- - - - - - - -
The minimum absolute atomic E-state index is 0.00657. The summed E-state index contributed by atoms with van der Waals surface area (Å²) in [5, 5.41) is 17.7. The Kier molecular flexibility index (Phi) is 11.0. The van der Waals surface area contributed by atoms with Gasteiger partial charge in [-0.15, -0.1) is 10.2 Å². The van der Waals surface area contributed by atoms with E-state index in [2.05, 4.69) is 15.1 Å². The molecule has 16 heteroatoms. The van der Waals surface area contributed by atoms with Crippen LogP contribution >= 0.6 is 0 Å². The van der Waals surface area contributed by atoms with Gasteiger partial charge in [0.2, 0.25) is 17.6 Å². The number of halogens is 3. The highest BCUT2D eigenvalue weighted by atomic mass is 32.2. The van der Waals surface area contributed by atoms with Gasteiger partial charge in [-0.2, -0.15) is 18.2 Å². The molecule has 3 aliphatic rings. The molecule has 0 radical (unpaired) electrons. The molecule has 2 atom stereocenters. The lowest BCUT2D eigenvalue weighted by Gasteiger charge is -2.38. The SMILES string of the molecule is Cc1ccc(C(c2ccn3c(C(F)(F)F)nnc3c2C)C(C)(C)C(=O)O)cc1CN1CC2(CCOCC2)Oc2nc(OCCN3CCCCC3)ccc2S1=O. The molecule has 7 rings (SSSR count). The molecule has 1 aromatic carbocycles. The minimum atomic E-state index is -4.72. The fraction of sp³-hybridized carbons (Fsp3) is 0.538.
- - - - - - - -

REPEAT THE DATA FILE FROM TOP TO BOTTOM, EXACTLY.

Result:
The minimum absolute atomic E-state index is 0.00657. The summed E-state index contributed by atoms with van der Waals surface area (Å²) in [5, 5.41) is 17.7. The Kier molecular flexibility index (Phi) is 11.0. The van der Waals surface area contributed by atoms with Gasteiger partial charge in [-0.15, -0.1) is 10.2 Å². The van der Waals surface area contributed by atoms with E-state index in [2.05, 4.69) is 15.1 Å². The molecule has 16 heteroatoms. The van der Waals surface area contributed by atoms with Crippen LogP contribution >= 0.6 is 0 Å². The van der Waals surface area contributed by atoms with Gasteiger partial charge in [0.2, 0.25) is 17.6 Å². The number of halogens is 3. The highest BCUT2D eigenvalue weighted by atomic mass is 32.2. The van der Waals surface area contributed by atoms with Gasteiger partial charge in [-0.2, -0.15) is 18.2 Å². The molecule has 3 aliphatic rings. The molecule has 0 radical (unpaired) electrons. The molecule has 2 atom stereocenters. The lowest BCUT2D eigenvalue weighted by Gasteiger charge is -2.38. The SMILES string of the molecule is Cc1ccc(C(c2ccn3c(C(F)(F)F)nnc3c2C)C(C)(C)C(=O)O)cc1CN1CC2(CCOCC2)Oc2nc(OCCN3CCCCC3)ccc2S1=O. The molecule has 7 rings (SSSR count). The molecule has 1 aromatic carbocycles. The minimum atomic E-state index is -4.72. The fraction of sp³-hybridized carbons (Fsp3) is 0.538.